We don’t need to rely on scientific studies to know about the importance of sleep in our lifestyle. But we need these scientific studies to make us understand about risks that we can endure due to the lack of sleep in our day-to-day life. Reports say that people with a bad sleeping cycle face 141% of the chances of having heart disease.
Risk For Heart Disease Could Be 1.41 Times More With Lack Of Sleep!
Since we know that there are a lot of people facing the problem of low sleep, we need to know why these things are actually happening?
So following are some of the reasons why people can’t get the required quantity and quality of sleep:
• Mental state of not prioritizing sleep over other works.
•Feeling lonely or isolated from others.
• Poor lifestyle habits, etc.
There are more than these particular reasons for a person’s lack of sleep. Exercise and good eating habits affect sleep in a positive way whereas consumption of caffeine and alcohol affects sleep negatively.
To get better sleep people just need to change some of their habits which would make them feel fresh when they wake up and give them sufficient energy throughout the day. Medical conditions such as obstructive sleep apnea or restless legs syndrome can cause difficulty in the normal sleep cycle of the person.
It is recommended for adults to sleep at least 7 hours or more.
The amount of sleep could vary a little from person to person. Even after knowing these statistics, most people are sleeping less than they actually should.
One of the quite forgotten effects of sleeping less than you should is that it often leads to the person being drowsy. This drowsiness can cause a lot of mishaps such as an accident. There have been numerous cases where a person got involved in an accident due to being drowsy and careless.
Let us now know about the recent study conducted by the researchers of the University of South Florida. Here are the details of the experiment:-
• The research was conducted to look at the different branches of sleep and the stimulus connected to it.
• Out of 6,280 adults who had an average age of 53. 633 had to wear a research device on their wrists.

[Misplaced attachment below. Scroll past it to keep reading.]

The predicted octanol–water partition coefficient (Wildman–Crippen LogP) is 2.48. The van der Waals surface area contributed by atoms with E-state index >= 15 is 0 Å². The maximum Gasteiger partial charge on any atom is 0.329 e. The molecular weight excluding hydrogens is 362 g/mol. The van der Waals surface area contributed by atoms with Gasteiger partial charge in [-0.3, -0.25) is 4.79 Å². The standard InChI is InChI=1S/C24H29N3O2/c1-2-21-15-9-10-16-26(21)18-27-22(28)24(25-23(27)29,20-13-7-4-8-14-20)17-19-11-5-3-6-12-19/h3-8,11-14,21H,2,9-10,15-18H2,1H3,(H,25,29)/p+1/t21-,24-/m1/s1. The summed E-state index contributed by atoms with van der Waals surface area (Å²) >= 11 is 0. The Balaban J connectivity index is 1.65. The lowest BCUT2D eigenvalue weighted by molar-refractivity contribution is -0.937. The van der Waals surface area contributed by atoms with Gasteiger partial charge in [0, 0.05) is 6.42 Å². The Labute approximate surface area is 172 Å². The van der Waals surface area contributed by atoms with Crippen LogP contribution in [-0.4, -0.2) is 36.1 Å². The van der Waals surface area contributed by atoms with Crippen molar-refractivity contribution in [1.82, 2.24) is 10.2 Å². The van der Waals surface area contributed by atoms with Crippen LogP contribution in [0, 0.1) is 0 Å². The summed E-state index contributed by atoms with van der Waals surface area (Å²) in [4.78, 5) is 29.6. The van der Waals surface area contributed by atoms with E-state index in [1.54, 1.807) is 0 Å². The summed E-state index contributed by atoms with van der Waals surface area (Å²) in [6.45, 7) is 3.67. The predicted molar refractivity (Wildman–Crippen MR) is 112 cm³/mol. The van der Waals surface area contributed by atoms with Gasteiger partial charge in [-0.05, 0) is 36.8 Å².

• The device is known as an actigraph. It uses actigraphy technology to look over the cycles of activity and sleep for a few days.
• Apart from the device the participants also had to report their self-sleep health.
• The people who self-reported showed 54% more chances of carrying heart disease.
• On the other hand, people who wore the device and also self-reported had a 141% increase in the chances of developing heart disease.
The outcome of this research was that if you want to eliminate the extra chance of heart disease then it requires you to sleep healthy. If the sleep pattern is not broken then the heart rate does not get slowed down, blood pressure gets lowered and you would experience a stable breathing experience.
In addition to these findings, the researchers also asked the subjects about their health to analyze various things like race, sex, physical activity, etc, which can affect sleep and diseases. When things were split up, women reported more sleeping issues but men reported more risk of heart diseases.
On the other hand, when both the parameters were merged no such difference was observed and both genders showed equal vulnerability.
This research just re-invents the importance of sleep in our lives. We tend to ignore sleep health issues but now we should not as this could bring us more problems in the future. So try to improve your eating and lifestyle habits that affect your sleep in a positive manner.
With over 15 years as a practicing journalist, Nikki Attkisson found herself at Powdersville Post now after working at several other publications. She is an award-winning journalist with an entrepreneurial spirit and worked as a journalist covering technology, innovation, environmental issues, politics, health etc. Nikki Attkisson has also worked on product development, content strategy, and editorial management for numerous media companies. She began her career at local news stations and worked as a reporter in national newspapers.